April 01, 2015

 

 APHIS plans actions on cattle fever ticks, screwworms

​APHIS plans actions on cattle fever ticks, screwworms

Posted March 18, 2015

U.S. Department of Agriculture authorities plan to develop areas in Mexico that are free of cattle fever ticks, and an anti-tick vaccine could be available in the U.S. this fall.

Other USDA officials will prepare for potential screwworm outbreaks in Central and North America, and those preparations could aid eventual efforts to eliminate the worms on Caribbean islands.

The USDA Animal and Plant Health Inspection Service plans to work with foreign entities to keep those pests, certain pests of plants, and invasive species out of the U.S., as the agency describes in a five-year plan published earlier this year. 



Cattle at an APHIS fever tick treatment bath in McAllen, Texas (Photos courtesy of USDA ARS)

Cattle fever ticks

Dr. Michael A. Carter, assistant director of APHIS’ Surveillance, Preparedness, and Response Services Cattle Health Center, said APHIS will work with state authorities in Texas to maintain the current cattle fever tick quarantine zone that extends about 500 miles along the U.S.-Mexico border, starting at the Gulf of Mexico, in addition to working toward creating cattle fever tick–free zones in Mexico where cattle would be held prior to export to the U.S.

APHIS officials are working with the USDA Agricultural Research Service on a cattle-use vaccine, and Dr. Carter hopes the vaccine will be available in fall 2015. He also said APHIS was working with the Food and Drug Administration and a private company to make available an antiparasitic-treated molasses that could be distributed to cattle while they are on ranges.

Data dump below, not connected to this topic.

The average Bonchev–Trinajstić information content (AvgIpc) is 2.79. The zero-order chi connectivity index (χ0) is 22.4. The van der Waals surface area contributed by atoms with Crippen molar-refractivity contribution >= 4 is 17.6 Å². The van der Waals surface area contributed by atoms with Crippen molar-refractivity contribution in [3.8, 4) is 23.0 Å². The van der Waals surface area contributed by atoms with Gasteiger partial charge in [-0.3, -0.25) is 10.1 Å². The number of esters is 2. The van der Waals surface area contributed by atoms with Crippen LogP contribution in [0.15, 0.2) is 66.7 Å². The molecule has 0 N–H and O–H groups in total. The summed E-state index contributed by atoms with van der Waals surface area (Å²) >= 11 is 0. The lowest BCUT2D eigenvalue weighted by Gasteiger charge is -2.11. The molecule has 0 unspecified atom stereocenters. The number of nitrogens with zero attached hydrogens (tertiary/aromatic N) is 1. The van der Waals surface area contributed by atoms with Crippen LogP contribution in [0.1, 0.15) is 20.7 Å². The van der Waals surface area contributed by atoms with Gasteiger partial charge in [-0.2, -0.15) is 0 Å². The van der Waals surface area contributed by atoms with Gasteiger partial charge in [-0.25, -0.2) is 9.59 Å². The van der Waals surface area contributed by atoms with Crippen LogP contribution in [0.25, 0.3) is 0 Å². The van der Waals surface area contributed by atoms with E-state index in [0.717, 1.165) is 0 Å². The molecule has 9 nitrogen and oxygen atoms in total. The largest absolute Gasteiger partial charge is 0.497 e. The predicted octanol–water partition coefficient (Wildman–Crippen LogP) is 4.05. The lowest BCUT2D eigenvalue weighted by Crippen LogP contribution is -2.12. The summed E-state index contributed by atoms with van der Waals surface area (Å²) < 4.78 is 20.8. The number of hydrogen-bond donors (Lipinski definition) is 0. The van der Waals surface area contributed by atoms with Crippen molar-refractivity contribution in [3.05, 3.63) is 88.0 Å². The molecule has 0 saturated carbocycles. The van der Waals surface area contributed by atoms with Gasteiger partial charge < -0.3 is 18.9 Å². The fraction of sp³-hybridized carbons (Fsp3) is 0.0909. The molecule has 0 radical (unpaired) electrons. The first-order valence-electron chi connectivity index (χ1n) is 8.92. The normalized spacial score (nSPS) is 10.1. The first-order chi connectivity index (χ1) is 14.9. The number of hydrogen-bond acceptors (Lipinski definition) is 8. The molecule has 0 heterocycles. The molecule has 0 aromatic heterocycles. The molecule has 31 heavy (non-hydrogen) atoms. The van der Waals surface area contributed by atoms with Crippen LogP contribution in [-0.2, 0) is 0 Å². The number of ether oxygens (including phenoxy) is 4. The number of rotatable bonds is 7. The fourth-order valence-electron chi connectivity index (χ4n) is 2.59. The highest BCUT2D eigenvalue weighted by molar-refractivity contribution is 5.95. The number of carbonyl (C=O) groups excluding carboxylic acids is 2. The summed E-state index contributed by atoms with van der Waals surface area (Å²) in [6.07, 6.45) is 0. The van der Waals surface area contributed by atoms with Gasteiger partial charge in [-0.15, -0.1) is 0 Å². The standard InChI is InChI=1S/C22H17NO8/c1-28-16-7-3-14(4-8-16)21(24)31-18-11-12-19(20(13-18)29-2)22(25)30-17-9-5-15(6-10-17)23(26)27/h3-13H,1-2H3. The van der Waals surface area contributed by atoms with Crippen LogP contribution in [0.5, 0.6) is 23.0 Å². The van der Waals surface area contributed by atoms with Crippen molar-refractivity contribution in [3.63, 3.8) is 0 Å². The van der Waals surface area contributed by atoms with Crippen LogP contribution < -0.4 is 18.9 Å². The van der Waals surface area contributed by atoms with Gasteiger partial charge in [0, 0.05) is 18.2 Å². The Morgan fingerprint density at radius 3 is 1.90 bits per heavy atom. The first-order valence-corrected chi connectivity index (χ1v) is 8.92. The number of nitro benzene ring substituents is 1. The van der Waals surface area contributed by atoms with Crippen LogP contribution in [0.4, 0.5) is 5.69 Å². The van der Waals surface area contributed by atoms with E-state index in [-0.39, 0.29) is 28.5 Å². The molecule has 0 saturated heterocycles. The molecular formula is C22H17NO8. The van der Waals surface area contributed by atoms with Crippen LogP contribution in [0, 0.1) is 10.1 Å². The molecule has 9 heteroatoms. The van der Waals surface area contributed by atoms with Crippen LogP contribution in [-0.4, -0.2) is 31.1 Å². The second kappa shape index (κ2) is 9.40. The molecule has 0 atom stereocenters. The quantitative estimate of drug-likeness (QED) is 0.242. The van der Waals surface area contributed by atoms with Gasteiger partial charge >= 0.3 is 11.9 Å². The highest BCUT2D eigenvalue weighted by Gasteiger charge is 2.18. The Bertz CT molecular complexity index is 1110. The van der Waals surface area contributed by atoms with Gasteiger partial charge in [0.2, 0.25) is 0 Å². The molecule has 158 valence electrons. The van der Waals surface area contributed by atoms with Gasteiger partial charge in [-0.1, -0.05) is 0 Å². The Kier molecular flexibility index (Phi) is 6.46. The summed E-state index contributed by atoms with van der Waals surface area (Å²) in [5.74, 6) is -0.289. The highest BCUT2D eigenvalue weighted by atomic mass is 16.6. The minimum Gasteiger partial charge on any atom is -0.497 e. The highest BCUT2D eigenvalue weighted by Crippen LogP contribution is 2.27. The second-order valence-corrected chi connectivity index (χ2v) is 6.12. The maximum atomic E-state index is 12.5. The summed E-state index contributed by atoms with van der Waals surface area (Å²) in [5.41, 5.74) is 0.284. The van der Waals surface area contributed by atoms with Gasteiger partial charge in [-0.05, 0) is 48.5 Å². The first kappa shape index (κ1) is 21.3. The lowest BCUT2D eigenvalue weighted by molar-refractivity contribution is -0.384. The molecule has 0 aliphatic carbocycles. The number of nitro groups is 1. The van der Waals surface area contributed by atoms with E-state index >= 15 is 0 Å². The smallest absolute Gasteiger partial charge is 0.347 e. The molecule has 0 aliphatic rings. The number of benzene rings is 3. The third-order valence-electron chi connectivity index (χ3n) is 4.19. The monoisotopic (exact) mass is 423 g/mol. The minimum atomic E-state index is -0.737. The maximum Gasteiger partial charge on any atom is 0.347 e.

Cattle fever ticks carry protozoa for Babesia bovis and B bigemina. Texas Animal Health Commission information indicates infections can cause fever, anemia, enlargement of the spleen and liver, and, for about 90 percent of susceptible naive cattle, death.

Efforts to eradicate cattle fever ticks from the U.S. started in 1906, and only isolated cases remained in a quarantine zone along the Mexican border by 1943, APHIS information states. The ticks were declared to be eliminated from the U.S. by 1961.

But outbreaks still occur in the 500-mile quarantine zone, and infestations require quarantines of at least six months. An outbreak confirmed in October 2014 near the Gulf of Mexico had extended past the quarantine zone; in response, the quarantine zone was expanded in one border county.

Screwworms

Murali Bandla, associate deputy administrator for APHIS’ International Services program, said APHIS is trying to improve on the screwworm eradication program that already has been “one of the most successful pest eradication programs in the world.” 



A screwworm larva
 

The U.S. and Panamanian governments collaborate on a project of producing and releasing more than 2 billion sterile screwworm fly pupae each year near the border between Panama and Colombia, an effort to maintain a barrier to keep the flies from spreading from South America into Central America. New World screwworms, the larvae of screwworm flies, infect open wounds in warmblooded animals, mostly livestock but also including humans, APHIS information states.

Self-sustaining screwworm populations were eliminated from the U.S. by 1966, and Mexico has been free of them since 1991, APHIS information states. Two dogs infected with screwworm larvae entered the U.S. in 2007 and 2010 from Trinidad and Tobago and from Venezuela, respectively. Veterinary practitioners identified the infections in both cases.

Information from the World Organisation for Animal Health (OIE) indicates screwworm has been eliminated from North America and Central America, Puerto Rico, the Virgin Islands, and Curacao. The flies are still present in South America, particularly in northern countries, and an eradication program in Jamaica failed “due to complex management and technical difficulties.”

Bandla said APHIS plans to develop surveillance and emergency response plans in Central America and Mexico as well as improve the business, energy, and production efficiency of the Panama screwworm-growing facility. That includes developing technology that could double production capacity, improving delivery without adding more production modules, he said.

Screwworms persist in some Caribbean islands, including those that trade with Central American countries, Bandla said. Better understanding of emergency needs and sterile fly production capacities could help APHIS make further plans to eradicate screwworms from the Caribbean, he said.